The current population growth bill would significantly affect the lives of millions of Iranian women, especially those from the lower strata of society. Eliminating access to reproductive health care would leave vulnerable women to struggle with frequent pregnancies, more children, and unsafe abortions. It also effectively deprives them of education and full participation in the job market. Due to the underdeveloped economy, discriminatory laws, and cultural barriers, Iranian women’s share of the job market is only 13%; the population growth bill would lower it further.

By imposing their view of proper hijab and reducing women’s access to reproductive care, these authorities are effectively excluding women from full participation in society and relegating them to their homes. These policies are an explicit violation of women’s basic rights and a clear indication that Iranian women are increasingly losing control over their own bodies.

President Rouhani promised repeatedly during his campaign to uphold the rights of women. He stated, on April 20, 2014 at an official gathering in Tehran on the occasion of Mother’s Day and Women’s Day in Iran, “It is not possible to push 50% of society into isolation or marginalize them. Women should have equal opportunity, equal protections and equal social rights.”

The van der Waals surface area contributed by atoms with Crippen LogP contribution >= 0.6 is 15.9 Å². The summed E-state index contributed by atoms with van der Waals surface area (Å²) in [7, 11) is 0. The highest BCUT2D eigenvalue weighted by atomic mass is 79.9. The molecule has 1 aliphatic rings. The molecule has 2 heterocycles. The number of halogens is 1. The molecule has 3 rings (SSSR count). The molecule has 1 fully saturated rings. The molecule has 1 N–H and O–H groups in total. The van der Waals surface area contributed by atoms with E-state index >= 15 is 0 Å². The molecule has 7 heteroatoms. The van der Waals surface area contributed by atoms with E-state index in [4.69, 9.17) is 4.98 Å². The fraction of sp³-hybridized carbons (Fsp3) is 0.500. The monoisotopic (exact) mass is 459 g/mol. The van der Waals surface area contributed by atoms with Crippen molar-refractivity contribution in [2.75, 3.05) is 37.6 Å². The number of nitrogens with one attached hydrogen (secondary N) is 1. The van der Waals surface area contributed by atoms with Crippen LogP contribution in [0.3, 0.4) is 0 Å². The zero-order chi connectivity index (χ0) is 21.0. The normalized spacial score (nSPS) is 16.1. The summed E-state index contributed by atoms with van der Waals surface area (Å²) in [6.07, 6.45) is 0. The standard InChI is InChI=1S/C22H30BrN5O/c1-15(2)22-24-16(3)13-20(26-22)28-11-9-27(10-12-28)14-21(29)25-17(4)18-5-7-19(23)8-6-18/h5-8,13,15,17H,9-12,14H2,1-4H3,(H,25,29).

Yet Rouhani has not delivered on these pledges. To date he has remained focused on foreign affairs, and has left domestic matters largely in the hands of hardliners who seek further restrictions on women’s social, economic, and political participation. Rouhani’s administration has neither pushed back against these initiatives, nor introduced policies to improve the state of women’s rights in Iran. In light of these direct assaults on women’s most basic rights—the right to control their own bodies—the Rouhani administration must end the impunity with which hardliners have advanced their misogynistic projects, and stand with Iranian women to protect their rights.

*Leila Mouri is an Iranian women’s rights activist and journalist